BY RACHEL TUCKER
Published December 12, 2013
I can’t pretend that I don’t have a bias. I’m not religious, but I carry my Jewish heritage with pride and that affects the way I see the Arab-Israeli conflict. But that’s just it — I know I have a bias. I embrace it. And because I understand my own shortcomings when it comes to interpreting information, I’ve withheld from forming an opinion about the issues between the Israelis and the Palestinians for so long. Until now.
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The student organization Students Allied for Freedom and Equality posted over a thousand phony eviction notices in six dorms across campus. It was a brilliant ploy for attention, but it didn’t create much sympathy within me. SAFE decided to ignore the concept of fair and equal discourse, so I had to verify their statements myself. That’s what happens when someone ignores the University’s mission statement of “communicating” knowledge and instead turns to shoving propaganda under doors in the dead of night and making it out to be “The One and Only Truth.” The rest of us have to either trust blindly like sheep or seek out the opposing argument. And what SAFE forgot is that we are University of Michigan students, not farm animals.
It breaks my heart, but it’s true that families who identify as Palestinian are, in fact, being forcibly evicted. Anyone would be upset by the idea of a family being removed from their home. But like anything else that involves humans, the issue is much more complicated than this sentence alone. The phony eviction notice calls the new settlements “illegal,” and yet according to an article by Human Rights Watch, that’s in fact against Israel’s appropriation of the settlements, “Israel demolishes Bedouin homes in the Negev on the basis that they were built without permits, often in unauthorized communities.” While Israel probably chooses not to recognize a community as a tactical decision, the fact that these communities were built without permits means that, by definition, it is the old settlements that are illegal.
Then comes the use of “apartheid” as a description for the removal of the Arab peoples. The definition of apartheid, according to a quick Google search, is “a policy or system of segregation or discrimination on grounds of race.” According to an article by world-renowned and amazingly impartial professor Benny Morris, “Israel today has five million Jews and more than a million Arabs” living legally in the country. Furthermore, Arab-Israeli citizens have full rights in Israel. In fact, Arab Israelis have held positions in government such as deputy minister, and it's in Israel’s Declaration of Independence that everyone is equal under the law regardless of religion, race or sex. And according to the Israeli Ministry of Foreign Affairs (admittedly, not an unbiased source) "Arab Israelis are citizens of Israel with equal rights." The Ministry states that “the only legal distinction between Arab and Jewish citizens is not one of rights, but rather of civic duty. Since Israel's establishment, Arab citizens have been exempted from compulsory service in the Israel Defense Forces.” This is not only an exemption to protect Israel from potentially dangerous situations, but also to prevent Arab citizens from being forced into a conflict of interest.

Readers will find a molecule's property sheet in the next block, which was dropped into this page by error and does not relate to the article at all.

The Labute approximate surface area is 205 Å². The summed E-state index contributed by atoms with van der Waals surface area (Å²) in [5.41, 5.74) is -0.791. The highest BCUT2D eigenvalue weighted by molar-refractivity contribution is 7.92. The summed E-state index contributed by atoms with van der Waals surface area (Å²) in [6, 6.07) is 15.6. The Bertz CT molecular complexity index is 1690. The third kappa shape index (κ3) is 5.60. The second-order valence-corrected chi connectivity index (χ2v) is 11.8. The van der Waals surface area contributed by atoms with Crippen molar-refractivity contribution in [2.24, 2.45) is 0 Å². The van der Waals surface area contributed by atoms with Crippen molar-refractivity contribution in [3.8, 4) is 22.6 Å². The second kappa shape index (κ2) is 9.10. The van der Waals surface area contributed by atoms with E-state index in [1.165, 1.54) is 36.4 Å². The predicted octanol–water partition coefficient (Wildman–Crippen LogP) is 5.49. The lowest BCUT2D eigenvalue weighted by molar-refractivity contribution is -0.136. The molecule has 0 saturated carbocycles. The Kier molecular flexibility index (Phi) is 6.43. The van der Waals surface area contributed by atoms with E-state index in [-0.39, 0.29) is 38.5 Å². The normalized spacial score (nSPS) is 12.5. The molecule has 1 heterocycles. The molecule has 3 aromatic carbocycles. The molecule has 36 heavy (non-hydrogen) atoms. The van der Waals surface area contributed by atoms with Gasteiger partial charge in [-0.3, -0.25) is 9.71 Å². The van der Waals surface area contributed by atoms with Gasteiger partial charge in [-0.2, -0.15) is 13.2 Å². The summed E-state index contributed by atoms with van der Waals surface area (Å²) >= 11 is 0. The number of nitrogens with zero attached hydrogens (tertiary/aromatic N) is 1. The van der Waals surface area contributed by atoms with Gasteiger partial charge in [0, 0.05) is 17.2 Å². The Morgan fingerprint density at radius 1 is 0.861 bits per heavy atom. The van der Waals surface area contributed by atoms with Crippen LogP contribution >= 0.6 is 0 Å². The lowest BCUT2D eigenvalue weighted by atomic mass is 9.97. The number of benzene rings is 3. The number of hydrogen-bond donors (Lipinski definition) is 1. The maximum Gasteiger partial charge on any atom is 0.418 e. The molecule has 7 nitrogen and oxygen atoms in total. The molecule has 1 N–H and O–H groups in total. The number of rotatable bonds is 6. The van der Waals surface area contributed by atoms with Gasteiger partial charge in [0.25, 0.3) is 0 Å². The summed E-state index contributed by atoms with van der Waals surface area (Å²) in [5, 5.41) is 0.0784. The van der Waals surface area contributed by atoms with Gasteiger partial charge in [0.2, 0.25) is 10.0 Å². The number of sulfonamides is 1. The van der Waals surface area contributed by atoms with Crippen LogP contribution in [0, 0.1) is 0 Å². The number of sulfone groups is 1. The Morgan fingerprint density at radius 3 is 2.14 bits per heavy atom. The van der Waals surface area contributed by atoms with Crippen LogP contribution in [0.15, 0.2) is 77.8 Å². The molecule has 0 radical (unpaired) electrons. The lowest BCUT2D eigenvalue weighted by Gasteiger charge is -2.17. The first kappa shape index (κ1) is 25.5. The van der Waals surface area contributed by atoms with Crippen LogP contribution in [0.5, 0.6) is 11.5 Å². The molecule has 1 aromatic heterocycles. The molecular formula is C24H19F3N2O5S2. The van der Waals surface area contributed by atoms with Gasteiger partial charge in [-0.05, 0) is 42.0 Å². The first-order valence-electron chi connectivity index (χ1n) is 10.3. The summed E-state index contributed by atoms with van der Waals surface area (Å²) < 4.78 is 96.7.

Yes, there are currently between three and four million Palestinian refugees in the Middle East, and the idea of so many people without a home sickens me. However, according to the United Nations Refugee Agency, there are over two million refugees displaced by the war in Syria. Only recently have about six million people found their homes again in Afghanistan, and almost three million are still displaced. Why are these refugees not part of SAFE’s discussion? Are they any less deserving of a home? No. This isn’t apartheid; it’s a conflict between people whose majorities are of different ethnic backgrounds. To group what’s going on in Israel with the gross injustices in Africa with the title of “apartheid” is not only negligent; it’s offensive and potentially dangerous.
What really pushed me over the edge were the students using the #UMMockEviction who equated what's going on in Israel with genocide. I will be the first person to admit that Israel has committed some terrible injustices against the Palestinian people, but that's not what genocide is.